1995

ECHR

Loizidou v Turkey Preliminary Objections

Mrs Loizidou a Cypriot national lost control over her property situated in northern Cyprus as consequence of the occupation of that part of the country by Turkish Troops 1974, and claimed that she had been prevented by Turkish forces from returning to her land and peacefully enjoyed it. 1989 Loizidou referred the case to the European Commission of Human Rights 1993 Cyprus referred the case to the E Court of HR Turkish government considered the case fell outside the jurisdiction, as it related to events occurred before its declaration of acceptance compulsory jurisdiction 1990 and it related matters not of Turkey but of TRNC, acts outside the territory covered by that declaration 1987 Turkey deposited a declaration to the Convention ‘Turkey declares to accept the competence of the E Commission of HR subject: allegations only concerned to acts within the boundaries of the Turkish territory and in respect of facts subsequent to 1987. Greece opposed to this declaration, Sweden, Luxemburg, Denmark, Norway reserved their right to express opinion. 1987 Turkey stated that the only competent organ that could make a legally binding assessment as to the validity of his declaration was the E Commission HR, when being sized by individual application or Committee of Ministers 1990 Turkey renewed her declaration in similar terms 1990 Turkey made a declaration under art 46 Convention: ‘Turkey recognizes compulsory jurisdiction E Court HR in all matters performed within the boundaries of Turkey and such matters have been examined by the Commission within the power given by’ Art 25 ‘commission may receive petitions made by individuals provided that the party against which the complain is made had recognised the competence of the Commission. Parties undertake not to hinder in any way the effective exercise of this right’ Art 46 ‘party can recognize compulsory jurisdiction of the Court, and it may be done on condition of reciprocity or for specific period’ [no more conditions permitted] Art 64 ECHR ‘any state when signing the convention can make reservations to the extent that the law in force in its territory is not in conformity. Reservations of general character shall not be permitted. Any reservation shall contain a brief statement of the law concerned’ Turkey contended that deprivation of property is a direct result of an instantaneous act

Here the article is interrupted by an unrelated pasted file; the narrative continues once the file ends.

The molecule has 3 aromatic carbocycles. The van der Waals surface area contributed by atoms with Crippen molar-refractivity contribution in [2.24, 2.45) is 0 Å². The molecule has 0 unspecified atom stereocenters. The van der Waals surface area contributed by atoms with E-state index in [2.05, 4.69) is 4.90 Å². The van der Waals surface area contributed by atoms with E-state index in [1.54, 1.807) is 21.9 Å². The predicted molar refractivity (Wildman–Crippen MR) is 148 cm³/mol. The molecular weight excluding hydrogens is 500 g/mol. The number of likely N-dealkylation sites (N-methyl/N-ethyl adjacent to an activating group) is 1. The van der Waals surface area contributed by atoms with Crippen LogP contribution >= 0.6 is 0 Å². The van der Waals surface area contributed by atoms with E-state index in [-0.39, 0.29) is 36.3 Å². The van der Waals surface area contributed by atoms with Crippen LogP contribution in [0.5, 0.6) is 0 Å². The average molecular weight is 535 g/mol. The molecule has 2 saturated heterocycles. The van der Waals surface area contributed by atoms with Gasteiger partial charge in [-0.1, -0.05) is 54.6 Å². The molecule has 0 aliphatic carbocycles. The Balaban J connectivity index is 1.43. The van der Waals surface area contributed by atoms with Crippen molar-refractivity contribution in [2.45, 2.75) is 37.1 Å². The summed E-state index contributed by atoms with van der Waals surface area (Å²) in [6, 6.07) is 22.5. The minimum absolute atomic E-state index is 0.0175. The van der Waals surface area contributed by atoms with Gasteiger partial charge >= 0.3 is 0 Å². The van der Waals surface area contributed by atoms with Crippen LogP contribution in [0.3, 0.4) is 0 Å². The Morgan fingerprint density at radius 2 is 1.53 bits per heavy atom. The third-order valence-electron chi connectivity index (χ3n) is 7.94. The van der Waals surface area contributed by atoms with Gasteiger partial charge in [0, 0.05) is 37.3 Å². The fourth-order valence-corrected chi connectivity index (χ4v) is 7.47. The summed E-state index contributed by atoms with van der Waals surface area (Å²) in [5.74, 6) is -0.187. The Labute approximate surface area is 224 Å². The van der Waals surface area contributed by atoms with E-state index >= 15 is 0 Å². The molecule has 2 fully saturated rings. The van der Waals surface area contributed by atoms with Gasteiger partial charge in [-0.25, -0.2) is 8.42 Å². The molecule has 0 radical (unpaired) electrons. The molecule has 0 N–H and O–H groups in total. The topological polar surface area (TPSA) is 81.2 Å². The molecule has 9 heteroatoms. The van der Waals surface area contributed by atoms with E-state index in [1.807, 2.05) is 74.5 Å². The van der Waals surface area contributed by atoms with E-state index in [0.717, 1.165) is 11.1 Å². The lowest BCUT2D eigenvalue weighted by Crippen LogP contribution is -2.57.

Turkey alleged that Cyprus did not represent the people of Cyprus, and refer to the Greek Cypriot Administration. The court noted that applicant government has been recognised by the I community as the Government of the Republic of Cyprus. Recognition of an applicant government by the respondent government is not precondition of proceedings, otherwise the collective enforcement central to the convention could be neutralised by the interplay of recognition. Jurisdiction is not restricted to the national territory of the parties, by the object and purpose of the ECHR 1958 responsibility of a Party might arise when, as consequence of military action (lawful or unlawful) it exercises effective control over an area outside its national territory. The obligation to secure the rights of the conventions derives from the fact of such control whether exercised directly, through its armed forces, or trough a subordinate local administration. Art 25 & 46 are essential to the effectiveness of the convention since they delineate the competence of the Commission and the Court. In interpreting this provisions it must be considered the special character of the convention as a treaty of collective enforcement of HR Ireland v UK 1978 ‘unlike I treaties of the classical kind the convention comprises more than mere reciprocal engagements. It creates over and above a network of bilateral undertakings, objective obligations’ Convention is a living instrument that cannot be interpreted solely in accordance with the intentions of their authors as expressed more than 40 years ago If substantive or territorial restriction were permissible it would diminishes the effectiveness of the convention as a constitutional instrument of European Public order. Practice of state supports this conclusion. Power to make reservation 64 is limited. Turkey alleged that if reservations were declared invalid, as they were essential to its consent, then Turkey would be out the convention. Court notes that in reservation art 25 it was Turkey intention to accept right of individual petition and this intention must prevail. In the issue of severability of the invalid parts of Turkey’s declarations Turkey must have been aware of the consistent practice of the parties under 25 & 46 to accept unconditionally the competence of the Commission and Court. And the fact that against such practices submitted her declarations is evidence of her wiliness to run the risk that some clauses would be declared invalid without affecting the validity of the declarations themselves. Regarding objections ratione temporis, the court joined them to Merit